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The True Meaning of Resilience

The True Meaning of Resilience

Junior manages Feed My Starving Children’s Haiti partnerships as the Regional Program Manager for the Caribbean.

When I think of Haiti and the Haitian people, the first word that comes to mind is the word “Resilience.” Resilience in the way they see life. Resilience in the way they live.

There is unfortunately not a direct Creole translation of the word resilience. The closest Haitian word associated with resilience in Creole is the word “Djanm.”

When I think of all the challenges Haiti has been through over the past decade, I am reminded of the “Djanm” spirit of the Haitian people.

Resilience is the idea of never giving up. Resilience is the idea of getting back up after being knocked down by political unrest, earthquakes, cholera and hurricanes.

'The Earthquake did not Steal the Hope'


The January 12, 2010 earthquake was a momentous event that has changed Haiti forever.

The earthquake claimed thousands and thousands of lives of Haitians – young and old alike.

The earthquake also destroyed countless buildings and other vital infrastructures and required the country to start from zero.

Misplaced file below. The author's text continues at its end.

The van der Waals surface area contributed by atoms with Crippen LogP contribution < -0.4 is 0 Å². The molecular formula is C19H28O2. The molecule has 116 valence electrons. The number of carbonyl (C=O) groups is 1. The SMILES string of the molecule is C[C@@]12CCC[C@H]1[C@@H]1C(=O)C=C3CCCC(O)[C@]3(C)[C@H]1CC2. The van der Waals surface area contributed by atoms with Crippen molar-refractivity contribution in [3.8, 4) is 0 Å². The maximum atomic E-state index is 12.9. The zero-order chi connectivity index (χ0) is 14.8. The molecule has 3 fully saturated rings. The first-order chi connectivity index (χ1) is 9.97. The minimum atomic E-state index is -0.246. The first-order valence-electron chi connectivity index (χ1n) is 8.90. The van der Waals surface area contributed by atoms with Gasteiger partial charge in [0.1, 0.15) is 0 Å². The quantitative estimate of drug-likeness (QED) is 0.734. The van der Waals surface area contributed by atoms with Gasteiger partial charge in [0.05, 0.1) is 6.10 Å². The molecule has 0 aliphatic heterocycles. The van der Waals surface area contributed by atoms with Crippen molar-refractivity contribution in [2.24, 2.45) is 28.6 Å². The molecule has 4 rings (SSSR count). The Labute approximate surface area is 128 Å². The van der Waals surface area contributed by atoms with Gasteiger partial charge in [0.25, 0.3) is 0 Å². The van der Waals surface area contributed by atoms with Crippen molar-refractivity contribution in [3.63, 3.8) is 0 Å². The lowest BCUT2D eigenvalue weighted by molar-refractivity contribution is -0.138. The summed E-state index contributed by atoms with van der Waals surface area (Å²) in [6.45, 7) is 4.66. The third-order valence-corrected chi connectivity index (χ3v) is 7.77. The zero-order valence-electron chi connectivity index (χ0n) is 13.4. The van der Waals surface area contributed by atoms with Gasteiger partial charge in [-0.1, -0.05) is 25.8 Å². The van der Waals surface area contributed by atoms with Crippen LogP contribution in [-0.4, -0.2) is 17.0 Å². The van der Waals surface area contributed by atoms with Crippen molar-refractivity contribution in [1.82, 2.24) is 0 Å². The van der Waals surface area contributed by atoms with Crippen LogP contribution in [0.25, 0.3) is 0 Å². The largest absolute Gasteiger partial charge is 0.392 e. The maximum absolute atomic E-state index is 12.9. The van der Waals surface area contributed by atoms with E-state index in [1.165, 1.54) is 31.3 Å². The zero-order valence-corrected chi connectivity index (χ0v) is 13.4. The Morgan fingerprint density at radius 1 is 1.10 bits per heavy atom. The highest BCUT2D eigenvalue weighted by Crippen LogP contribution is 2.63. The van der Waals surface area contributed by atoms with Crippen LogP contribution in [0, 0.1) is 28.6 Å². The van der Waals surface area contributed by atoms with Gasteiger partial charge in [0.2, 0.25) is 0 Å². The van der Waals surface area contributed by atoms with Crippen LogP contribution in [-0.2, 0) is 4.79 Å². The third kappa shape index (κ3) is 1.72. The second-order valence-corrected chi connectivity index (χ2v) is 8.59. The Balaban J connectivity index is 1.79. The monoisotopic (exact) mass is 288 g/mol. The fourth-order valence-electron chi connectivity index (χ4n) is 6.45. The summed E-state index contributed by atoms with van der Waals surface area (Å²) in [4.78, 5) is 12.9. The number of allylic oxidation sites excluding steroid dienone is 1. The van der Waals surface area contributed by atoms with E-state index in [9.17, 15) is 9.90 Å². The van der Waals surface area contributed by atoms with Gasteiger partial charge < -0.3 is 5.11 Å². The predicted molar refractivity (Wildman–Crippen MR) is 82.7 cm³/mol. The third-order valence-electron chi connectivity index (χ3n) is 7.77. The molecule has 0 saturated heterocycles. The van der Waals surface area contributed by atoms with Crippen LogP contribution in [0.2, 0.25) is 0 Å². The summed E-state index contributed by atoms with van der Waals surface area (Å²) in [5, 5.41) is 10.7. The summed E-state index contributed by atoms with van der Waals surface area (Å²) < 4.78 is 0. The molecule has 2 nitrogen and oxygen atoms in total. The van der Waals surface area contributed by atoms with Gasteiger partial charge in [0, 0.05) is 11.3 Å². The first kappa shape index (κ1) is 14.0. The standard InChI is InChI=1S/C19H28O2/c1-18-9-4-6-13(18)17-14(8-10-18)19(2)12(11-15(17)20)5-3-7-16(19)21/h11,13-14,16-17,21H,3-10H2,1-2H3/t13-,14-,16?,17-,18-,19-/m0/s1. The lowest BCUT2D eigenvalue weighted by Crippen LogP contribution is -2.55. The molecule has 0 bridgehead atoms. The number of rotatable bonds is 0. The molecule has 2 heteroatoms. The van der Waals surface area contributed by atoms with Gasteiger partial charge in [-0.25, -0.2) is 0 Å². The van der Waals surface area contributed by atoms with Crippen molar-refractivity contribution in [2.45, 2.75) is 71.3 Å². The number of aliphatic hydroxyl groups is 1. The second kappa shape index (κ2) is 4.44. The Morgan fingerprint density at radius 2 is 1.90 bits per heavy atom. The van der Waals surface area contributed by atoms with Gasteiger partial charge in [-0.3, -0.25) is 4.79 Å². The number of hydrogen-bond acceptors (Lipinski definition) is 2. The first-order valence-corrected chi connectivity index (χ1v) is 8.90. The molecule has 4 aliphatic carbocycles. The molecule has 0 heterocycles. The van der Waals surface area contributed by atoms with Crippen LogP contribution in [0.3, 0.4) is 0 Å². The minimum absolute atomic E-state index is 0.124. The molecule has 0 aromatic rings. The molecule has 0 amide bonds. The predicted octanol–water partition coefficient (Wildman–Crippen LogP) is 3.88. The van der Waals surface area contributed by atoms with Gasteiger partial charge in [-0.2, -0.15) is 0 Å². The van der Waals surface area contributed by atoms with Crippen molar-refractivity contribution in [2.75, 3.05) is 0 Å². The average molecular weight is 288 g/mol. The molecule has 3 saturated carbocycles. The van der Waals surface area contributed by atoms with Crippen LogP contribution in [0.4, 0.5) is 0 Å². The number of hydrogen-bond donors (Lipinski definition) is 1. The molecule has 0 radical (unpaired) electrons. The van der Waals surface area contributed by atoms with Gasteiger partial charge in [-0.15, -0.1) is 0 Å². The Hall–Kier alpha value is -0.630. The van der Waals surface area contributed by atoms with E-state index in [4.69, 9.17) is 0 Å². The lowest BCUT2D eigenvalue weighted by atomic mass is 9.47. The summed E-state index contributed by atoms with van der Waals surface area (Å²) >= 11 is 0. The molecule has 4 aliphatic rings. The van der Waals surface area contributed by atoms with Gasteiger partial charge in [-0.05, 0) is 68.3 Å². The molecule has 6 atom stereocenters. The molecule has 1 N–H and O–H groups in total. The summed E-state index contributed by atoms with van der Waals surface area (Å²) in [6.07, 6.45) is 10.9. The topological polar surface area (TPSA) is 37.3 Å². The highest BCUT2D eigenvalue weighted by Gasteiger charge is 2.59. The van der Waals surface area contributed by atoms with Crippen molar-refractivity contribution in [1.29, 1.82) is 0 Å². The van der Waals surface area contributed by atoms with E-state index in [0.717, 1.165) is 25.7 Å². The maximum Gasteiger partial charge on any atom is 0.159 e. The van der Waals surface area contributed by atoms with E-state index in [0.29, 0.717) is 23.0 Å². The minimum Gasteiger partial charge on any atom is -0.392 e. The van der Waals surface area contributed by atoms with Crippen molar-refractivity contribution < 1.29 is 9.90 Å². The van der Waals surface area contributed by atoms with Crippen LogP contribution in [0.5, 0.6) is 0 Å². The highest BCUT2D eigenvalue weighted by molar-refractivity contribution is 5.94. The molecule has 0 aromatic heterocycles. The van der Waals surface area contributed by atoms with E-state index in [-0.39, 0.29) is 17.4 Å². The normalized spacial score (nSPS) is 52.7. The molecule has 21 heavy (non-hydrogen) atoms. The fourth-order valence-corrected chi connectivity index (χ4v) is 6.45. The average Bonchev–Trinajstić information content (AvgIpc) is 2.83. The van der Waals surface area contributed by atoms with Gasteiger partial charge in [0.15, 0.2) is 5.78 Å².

One thing is certain: The earthquake did not steal the hope and resilience of the people.

When you face a challenge, no matter how insurmountable, be Djanm. You will get through it.

10 Things to Know about Haiti


As the 10th anniversary of the 2010 Haiti earthquake nears, we thought we'd provide some updated context and background about this country and its people.*

1. In the 1600’s, the French established a colony in Haiti.
2. Haiti became the first post-colonial black-led nation in the world. Haiti declared its independence in 1804 after its half million slaves revolted.
3. Haiti is the third largest country in the Caribbean in land size after Cuba and the Dominican Republic.
4. The word Haiti means “land of high mountains”.
5. Haiti is located in the middle of the hurricane belt.
6. The state of Minnesota is 8 times larger in size (square miles) than Haiti.
7. Haiti’s largest economic products are textiles, mangoes, cocoa and sugarcane.
8. While French and Creole are the two official languages of Haiti, more than half of the population does not speak French.
9. Haiti is our largest food recipient.
10. We also have more than 950 artisan partners in Haiti, whose goods we sell in the FMSC MarketPlace™. This, in addition to partnering with local organizations, helps promote sustainable development.

Read Junior's reflections from the 5th anniversary of the earthquake HERE.

*CIA World Factbook

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